Did you encounter any Alaska stereotypes when you moved here?
It’s really funny. Everybody knows what Alaska is like from the shows. I’ve never watched any of these Alaska shows. People ask if it’s dark 24/7, or is it light 24/7. In summers, it really is light 24/7, but the sun goes down, but the sky’s still kind of lit up. That’s only for, like, two months. In the winter time, it does get very dark. There is a very depressing time, and it’s usually for a month straight where it’s just pitch dark. I get asked if we have restaurants. I’ve been asked if we have cable. A lot of people think we’re part of Canada, or they ask if I can see Russia from my house.
How long did it take you getting comfortable saying Crookston is your home?
It’s kind of funny, because it really is home. When I’m out somewhere, I say, “I’m going home.” That’s funny. Freshman year was the hardest year to adjust. It was my first time out of the nest being on my own. It was just a hard adjustment, because my parents are my best friends. I love them so much, and I love spending all my time with them. So it was super weird being away from them and my normal atmosphere. Here, I do love the small area, but eventually, you’re like, “What should I do now?” It took me a while to connect with my teammates. I came here not knowing anyone. I didn’t even know Lindsey [Daml], the other Alaskan [on the team]. We got really close, and now, I have made lifelong friendships. Some of my best friends are on the soccer team.
Who assisted you in getting acclimated to living in Crookston?
Something funny is, I did not live in my dorm freshman year. I lived in an apartment, because I just wanted to come in on my own. I don’t know why. I just had that mindset where I want to live in an apartment. I don’t want to live on campus. I want my own space. I want to be able to be messy when I want to be messy. I’m really happy I did. I adjusted to living on my own. Now, I live in a different apartment, and my soccer team lives above me. It’s perfect. I have my whole place to myself, but then I can go upstairs and hang out with them whenever I want. [I first bonded with] Paige Petit, and then, Lindsey [Daml] and Olivia [Puttin]. Now we are called the Starbucks Club. That was kind of back in freshman and sophomore year. I don’t really know why.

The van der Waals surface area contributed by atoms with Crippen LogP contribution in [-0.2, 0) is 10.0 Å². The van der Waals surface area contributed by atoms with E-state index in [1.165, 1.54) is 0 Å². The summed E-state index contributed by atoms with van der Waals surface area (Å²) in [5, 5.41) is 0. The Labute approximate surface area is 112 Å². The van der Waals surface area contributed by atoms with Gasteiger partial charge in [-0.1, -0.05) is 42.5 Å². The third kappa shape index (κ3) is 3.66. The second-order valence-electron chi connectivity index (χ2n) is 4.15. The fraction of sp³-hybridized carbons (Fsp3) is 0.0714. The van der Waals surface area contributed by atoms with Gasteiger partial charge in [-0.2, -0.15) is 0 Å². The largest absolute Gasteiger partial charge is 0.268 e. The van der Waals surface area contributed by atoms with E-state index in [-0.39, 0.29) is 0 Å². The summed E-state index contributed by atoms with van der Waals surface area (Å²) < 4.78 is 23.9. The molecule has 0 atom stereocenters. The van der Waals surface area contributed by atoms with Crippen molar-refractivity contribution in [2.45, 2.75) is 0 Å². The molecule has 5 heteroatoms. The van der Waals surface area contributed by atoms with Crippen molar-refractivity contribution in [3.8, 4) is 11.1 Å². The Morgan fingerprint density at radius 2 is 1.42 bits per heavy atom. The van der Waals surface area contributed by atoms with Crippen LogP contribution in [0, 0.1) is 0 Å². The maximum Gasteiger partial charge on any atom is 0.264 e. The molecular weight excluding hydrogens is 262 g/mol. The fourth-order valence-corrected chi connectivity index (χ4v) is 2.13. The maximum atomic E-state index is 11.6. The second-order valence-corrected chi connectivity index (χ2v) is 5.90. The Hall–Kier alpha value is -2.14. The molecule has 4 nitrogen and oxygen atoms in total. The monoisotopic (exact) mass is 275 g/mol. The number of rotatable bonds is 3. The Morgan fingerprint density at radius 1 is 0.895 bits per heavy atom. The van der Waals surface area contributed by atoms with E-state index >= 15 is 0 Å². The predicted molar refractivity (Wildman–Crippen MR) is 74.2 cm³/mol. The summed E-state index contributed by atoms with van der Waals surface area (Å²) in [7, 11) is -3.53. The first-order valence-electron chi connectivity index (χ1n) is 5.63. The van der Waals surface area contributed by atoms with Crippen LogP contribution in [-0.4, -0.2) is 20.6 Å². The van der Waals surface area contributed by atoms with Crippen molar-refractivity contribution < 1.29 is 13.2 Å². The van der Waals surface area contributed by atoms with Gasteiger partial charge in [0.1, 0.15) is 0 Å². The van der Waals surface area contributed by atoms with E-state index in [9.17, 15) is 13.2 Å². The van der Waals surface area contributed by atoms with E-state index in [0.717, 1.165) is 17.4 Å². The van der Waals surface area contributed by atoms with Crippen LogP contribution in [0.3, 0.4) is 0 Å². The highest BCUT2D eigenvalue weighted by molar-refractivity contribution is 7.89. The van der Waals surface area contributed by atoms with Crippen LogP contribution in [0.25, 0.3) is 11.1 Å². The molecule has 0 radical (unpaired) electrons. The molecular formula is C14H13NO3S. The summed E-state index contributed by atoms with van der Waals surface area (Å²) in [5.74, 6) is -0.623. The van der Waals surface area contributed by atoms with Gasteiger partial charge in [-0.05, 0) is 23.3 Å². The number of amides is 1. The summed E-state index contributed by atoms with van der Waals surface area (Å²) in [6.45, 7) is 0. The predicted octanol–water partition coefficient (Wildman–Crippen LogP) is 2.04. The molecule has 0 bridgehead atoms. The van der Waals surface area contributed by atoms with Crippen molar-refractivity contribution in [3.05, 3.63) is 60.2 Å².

What do you see for yourself after college?
It’s funny. I love to travel, and I love to see new places and to venture out. Right now, I really miss my family, so I think I’m going to move back home and start my first real, out-of-college, full-time job there. My brother, Grant, is also one of my best friends, and he’s there too. I’m sure eventually, I will end up moving somewhere else. My parents want to move to Arizona, but I can’t see myself living there.
What is your career hope?
Human resources. I love working with people. My goal is to work with one of our oil companies back at home.
What advice would you give to someone thinking about moving far away for school?
I would say do it, 100% do it. Because you can always change your mind and move back home. You always have that option. If you don’t like it, try it at least a year, and you always have the option to go back home. At least you can say you tried.